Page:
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MEDICARE TO CONTINUE COVERING GROUP C BUT NOT TREATMENT IND DRUGS

Executive Summary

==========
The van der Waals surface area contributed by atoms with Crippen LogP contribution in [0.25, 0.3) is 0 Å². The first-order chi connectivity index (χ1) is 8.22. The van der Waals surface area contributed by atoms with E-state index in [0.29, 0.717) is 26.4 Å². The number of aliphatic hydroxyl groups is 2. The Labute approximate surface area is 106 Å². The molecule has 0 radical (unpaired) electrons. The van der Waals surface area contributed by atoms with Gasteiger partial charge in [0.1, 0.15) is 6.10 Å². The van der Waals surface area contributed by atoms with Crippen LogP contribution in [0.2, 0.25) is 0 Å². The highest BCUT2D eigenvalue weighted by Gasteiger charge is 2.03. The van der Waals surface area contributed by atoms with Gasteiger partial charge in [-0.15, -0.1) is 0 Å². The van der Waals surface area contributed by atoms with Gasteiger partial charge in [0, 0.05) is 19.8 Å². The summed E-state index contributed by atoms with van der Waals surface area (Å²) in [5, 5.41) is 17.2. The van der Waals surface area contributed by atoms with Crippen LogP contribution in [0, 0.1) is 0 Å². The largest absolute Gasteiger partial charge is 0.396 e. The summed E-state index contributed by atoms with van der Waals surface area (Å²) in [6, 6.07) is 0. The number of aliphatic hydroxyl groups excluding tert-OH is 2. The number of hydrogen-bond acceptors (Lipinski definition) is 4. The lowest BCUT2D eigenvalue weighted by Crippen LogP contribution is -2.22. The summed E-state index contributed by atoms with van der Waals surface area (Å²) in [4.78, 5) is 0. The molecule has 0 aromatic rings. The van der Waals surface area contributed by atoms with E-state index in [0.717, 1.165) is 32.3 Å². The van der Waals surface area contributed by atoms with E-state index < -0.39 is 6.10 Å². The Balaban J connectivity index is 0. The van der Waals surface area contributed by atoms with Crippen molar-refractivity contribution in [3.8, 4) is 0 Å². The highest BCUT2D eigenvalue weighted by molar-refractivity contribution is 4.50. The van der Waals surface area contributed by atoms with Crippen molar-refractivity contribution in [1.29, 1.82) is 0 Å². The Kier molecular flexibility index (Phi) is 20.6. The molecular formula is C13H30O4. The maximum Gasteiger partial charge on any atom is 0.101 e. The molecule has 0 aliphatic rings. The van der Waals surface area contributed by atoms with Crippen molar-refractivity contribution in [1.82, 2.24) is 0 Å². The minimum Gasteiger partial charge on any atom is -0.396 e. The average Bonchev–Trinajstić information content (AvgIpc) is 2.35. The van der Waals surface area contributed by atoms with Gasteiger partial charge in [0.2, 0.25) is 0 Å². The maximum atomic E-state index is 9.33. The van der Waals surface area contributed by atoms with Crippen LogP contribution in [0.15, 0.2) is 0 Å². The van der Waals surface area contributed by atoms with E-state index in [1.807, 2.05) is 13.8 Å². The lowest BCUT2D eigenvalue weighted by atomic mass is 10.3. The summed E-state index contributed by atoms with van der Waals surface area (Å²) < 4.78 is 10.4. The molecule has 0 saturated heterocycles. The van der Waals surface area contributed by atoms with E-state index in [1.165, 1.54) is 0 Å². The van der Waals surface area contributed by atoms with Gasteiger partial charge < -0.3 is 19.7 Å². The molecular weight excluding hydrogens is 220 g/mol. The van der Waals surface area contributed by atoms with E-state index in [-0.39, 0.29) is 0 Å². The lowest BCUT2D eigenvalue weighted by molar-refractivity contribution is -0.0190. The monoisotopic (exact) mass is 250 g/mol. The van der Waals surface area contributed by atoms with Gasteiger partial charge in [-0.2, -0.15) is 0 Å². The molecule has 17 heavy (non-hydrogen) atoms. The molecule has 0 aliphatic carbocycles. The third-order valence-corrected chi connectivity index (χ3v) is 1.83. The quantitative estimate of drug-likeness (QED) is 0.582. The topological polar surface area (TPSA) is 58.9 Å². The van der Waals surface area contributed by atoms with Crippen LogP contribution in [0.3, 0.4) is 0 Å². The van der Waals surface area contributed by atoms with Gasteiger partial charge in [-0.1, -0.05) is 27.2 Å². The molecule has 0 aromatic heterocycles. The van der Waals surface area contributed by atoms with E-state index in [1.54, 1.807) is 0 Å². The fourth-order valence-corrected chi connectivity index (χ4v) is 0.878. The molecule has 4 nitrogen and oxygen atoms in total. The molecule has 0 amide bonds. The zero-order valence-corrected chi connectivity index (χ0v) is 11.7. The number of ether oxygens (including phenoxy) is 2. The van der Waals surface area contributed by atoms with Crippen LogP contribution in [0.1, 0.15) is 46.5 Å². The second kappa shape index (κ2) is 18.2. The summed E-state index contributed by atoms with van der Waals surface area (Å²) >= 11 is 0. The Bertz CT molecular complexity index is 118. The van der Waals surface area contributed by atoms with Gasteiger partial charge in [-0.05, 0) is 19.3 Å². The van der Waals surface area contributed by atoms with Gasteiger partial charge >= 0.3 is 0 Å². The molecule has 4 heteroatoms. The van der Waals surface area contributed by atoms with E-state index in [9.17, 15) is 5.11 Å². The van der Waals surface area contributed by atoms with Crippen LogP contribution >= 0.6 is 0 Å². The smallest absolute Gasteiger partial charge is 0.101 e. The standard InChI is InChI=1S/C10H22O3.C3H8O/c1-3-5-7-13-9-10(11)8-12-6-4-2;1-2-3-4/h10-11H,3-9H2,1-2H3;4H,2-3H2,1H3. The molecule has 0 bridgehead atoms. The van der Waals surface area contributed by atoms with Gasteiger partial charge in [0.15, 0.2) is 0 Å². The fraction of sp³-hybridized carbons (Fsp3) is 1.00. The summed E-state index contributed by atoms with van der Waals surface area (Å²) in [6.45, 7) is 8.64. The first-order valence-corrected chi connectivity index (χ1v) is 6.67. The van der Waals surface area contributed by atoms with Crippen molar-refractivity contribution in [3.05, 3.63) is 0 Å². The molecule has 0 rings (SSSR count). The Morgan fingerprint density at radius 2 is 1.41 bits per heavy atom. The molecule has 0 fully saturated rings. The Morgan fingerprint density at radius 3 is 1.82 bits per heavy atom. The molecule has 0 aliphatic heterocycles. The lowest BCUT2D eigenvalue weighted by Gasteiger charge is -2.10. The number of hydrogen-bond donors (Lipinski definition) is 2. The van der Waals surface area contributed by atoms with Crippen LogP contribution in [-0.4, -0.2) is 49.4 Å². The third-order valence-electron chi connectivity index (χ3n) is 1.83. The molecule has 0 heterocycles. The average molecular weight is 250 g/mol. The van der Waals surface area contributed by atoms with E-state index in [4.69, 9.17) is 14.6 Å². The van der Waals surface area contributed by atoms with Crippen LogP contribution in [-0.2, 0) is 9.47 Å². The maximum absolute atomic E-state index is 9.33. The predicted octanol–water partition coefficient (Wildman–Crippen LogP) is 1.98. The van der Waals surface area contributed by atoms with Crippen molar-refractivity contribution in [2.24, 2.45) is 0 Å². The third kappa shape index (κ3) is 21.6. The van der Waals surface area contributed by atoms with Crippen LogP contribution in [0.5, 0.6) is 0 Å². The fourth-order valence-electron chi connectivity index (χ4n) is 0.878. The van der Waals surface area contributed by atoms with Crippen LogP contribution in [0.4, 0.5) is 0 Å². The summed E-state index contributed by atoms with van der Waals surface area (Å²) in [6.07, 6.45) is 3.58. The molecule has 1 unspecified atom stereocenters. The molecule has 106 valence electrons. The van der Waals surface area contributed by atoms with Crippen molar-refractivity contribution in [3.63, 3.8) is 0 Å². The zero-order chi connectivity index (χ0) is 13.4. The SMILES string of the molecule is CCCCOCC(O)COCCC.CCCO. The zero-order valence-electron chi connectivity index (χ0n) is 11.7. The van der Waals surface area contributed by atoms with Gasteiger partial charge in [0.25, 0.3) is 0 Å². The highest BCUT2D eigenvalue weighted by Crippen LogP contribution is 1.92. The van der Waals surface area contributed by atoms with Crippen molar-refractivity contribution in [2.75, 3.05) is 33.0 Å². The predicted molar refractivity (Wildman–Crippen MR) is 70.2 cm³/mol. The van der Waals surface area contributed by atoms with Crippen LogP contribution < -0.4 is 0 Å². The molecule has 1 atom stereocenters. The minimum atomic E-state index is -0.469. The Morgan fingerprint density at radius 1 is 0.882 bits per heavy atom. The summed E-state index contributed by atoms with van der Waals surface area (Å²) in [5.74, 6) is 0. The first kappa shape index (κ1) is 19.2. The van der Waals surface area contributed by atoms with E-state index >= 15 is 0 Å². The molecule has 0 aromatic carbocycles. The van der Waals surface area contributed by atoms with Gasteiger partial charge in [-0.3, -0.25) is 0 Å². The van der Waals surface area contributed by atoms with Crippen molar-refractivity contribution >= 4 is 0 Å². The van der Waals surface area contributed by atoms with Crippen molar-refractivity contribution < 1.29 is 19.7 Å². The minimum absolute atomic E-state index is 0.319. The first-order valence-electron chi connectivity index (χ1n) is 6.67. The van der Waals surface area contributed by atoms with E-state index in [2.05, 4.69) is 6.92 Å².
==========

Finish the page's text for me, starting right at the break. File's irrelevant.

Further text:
MEDICARE TO CONTINUE COVERING GROUP C BUT NOT TREATMENT IND DRUGS, according to draft final rules under review by the Office of Management and Budget. Codifying the Health Care Financing Administration's procedures and criteria in making coverage decisions, the rules state that Treatment IND drugs will continue to be ineligible for coverage because they are experimental. More than 400 commenters on the agency's 1989 proposed rule urged HCFA to allow coverage of Treatment IND products. They included 300 commenters concerned with AIDS or cancer care, and House Energy & Commence/Health Subcommittee Chairman Waxman (D- Calif.) ("The Pink Sheet" April 10, 1989, p. 10). HCFA acknowledges that Medicare has covered National Cancer Institute-designated "Group C" cancer drugs since the 1980s even though they also have not been approved by FDA. "We believe we can justify covering Group C drugs because: (1) they are in advanced stages of clinical trials; (2) there is sufficient scientific evidence to establish safety and effectiveness; and (3) unique oversight exists for the NCI," HCFA says. "We do not, consider however, Treatment INDs and 'modified' Group C drugs to be 'reasonable' and 'necessary' because they are at an earlier stage of investigation and there is no comparable evidence of safety and effectiveness." HCFA adds that Group C drugs "have shown significant evidence of effectiveness" in treating one or more tumor types, and do not require highly specialized supportive care. In addition, when Medicare began covering Group C, "it was informed at the time that most Group C cancer drugs had completed Phase III," and further, some of the products' manufacturers had decided not to seek FDA approval due to the small number of patients involved. The rules note that Medicare already pays for a number of costs associated with receiving a Treatment IND, though not for the drug itself or its administration. If a patient is hospitalized, for example, the Treatment IND drug's costs would not be subtracted from the diagnosis-related group flat payment rate, unless the sole purpose for admission is to receive the drug. In addition, Medicare would pay for covered services needed to treat a complication or condition caused by a Treatment IND therapy. As before, Medicare will cover a service when it is within Medicare's scope of benefits and it is "reasonable" and "necessary," which is defined as safe, effective, and nonexperimental, the draft document states. HCFA bases these decisions on "authoritive data" or general acceptance in the medical community. For drugs, HCFA generally relies upon FDA approval. The agency notes the contractors often cover unlabeled uses of drugs, advising that this is permissible as long as the drug has at least one approved indication and the unlabeled use meets the reasonable and necessary test. In an effort to improve consistency in carrier judgments, the final rules would give a more explicit role to the medical compendia in evaluating unlabeled uses. HCFA says the three standard reference compendia -- the USP Dispensing Information, American Medical Association Drug Evaluations, and American Hospital Formulary Service Drug Information -- are "nationally representative of acceptable standards and provide expert guidance." The draft final rules would revise current regulations to state that products approved "by FDA are considered safe and effective for Medicare purposes when they are used for indications (a) specified in their labeling; (b) not specified in their labeling, but the indications have been determined acceptable by authoritative compendia specified by HCFA; or (c) are determined to be medically accepted as safe and effective in accordance with authoritative medical evidence." Certain factors could still bar coverage, such as the statutory prohibition against payment for self-administered drugs. For the first time, the final rules would allow HCFA to consider cost-effectiveness in coverage decisions. "A technology is considered cost-effective if it is: very expensive to the program, but provides significant medical benefits not otherwise available; less costly and at least as effective as an alternative covered intervention; more effective and more costly than a covered alternative, but the added benefit is significant enough to justify the added cost; less effective and less costly than an existing alternative, but a viable alternative for some patients," the rules state.
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